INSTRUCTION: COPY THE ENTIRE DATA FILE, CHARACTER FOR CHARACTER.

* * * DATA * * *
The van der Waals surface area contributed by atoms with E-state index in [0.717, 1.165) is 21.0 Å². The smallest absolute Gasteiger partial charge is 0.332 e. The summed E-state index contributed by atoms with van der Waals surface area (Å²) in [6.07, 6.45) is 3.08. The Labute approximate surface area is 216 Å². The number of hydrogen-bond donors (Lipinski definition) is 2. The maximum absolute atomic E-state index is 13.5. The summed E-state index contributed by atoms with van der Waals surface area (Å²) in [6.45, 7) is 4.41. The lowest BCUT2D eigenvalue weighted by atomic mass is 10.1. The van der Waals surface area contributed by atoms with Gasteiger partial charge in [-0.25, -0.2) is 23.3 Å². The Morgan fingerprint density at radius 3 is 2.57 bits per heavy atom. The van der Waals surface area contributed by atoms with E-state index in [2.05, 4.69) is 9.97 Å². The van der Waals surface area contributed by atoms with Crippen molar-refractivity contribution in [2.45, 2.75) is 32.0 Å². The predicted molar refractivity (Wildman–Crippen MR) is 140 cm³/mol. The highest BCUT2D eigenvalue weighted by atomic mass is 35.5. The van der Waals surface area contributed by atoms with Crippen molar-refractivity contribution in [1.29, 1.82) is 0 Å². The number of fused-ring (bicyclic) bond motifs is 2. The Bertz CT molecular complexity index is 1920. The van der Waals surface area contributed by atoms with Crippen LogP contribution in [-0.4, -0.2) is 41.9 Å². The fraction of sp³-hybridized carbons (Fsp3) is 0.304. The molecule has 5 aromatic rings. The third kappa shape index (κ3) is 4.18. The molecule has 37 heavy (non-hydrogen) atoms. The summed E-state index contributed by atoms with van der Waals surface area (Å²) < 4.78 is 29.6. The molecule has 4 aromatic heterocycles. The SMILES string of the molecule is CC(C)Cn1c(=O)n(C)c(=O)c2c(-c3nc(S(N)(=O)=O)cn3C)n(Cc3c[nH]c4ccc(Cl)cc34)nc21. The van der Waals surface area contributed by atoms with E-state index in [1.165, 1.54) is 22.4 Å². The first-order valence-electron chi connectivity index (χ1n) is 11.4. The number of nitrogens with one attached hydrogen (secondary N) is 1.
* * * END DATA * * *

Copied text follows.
The van der Waals surface area contributed by atoms with E-state index in [0.717, 1.165) is 21.0 Å². The smallest absolute Gasteiger partial charge is 0.332 e. The summed E-state index contributed by atoms with van der Waals surface area (Å²) in [6.07, 6.45) is 3.08. The Labute approximate surface area is 216 Å². The number of hydrogen-bond donors (Lipinski definition) is 2. The maximum absolute atomic E-state index is 13.5. The summed E-state index contributed by atoms with van der Waals surface area (Å²) in [6.45, 7) is 4.41. The lowest BCUT2D eigenvalue weighted by atomic mass is 10.1. The van der Waals surface area contributed by atoms with Gasteiger partial charge in [-0.25, -0.2) is 23.3 Å². The Morgan fingerprint density at radius 3 is 2.57 bits per heavy atom. The van der Waals surface area contributed by atoms with E-state index in [2.05, 4.69) is 9.97 Å². The van der Waals surface area contributed by atoms with Crippen molar-refractivity contribution in [2.45, 2.75) is 32.0 Å². The predicted molar refractivity (Wildman–Crippen MR) is 140 cm³/mol. The highest BCUT2D eigenvalue weighted by atomic mass is 35.5. The van der Waals surface area contributed by atoms with Crippen molar-refractivity contribution in [1.29, 1.82) is 0 Å². The number of fused-ring (bicyclic) bond motifs is 2. The Bertz CT molecular complexity index is 1920. The van der Waals surface area contributed by atoms with Crippen LogP contribution in [-0.4, -0.2) is 41.9 Å². The fraction of sp³-hybridized carbons (Fsp3) is 0.304. The molecule has 5 aromatic rings. The third kappa shape index (κ3) is 4.18. The molecule has 37 heavy (non-hydrogen) atoms. The summed E-state index contributed by atoms with van der Waals surface area (Å²) < 4.78 is 29.6. The molecule has 4 aromatic heterocycles. The SMILES string of the molecule is CC(C)Cn1c(=O)n(C)c(=O)c2c(-c3nc(S(N)(=O)=O)cn3C)n(Cc3c[nH]c4ccc(Cl)cc34)nc21. The van der Waals surface area contributed by atoms with E-state index in [1.165, 1.54) is 22.4 Å². The first-order valence-electron chi connectivity index (χ1n) is 11.4. The number of nitrogens with one attached hydrogen (secondary N) is 1.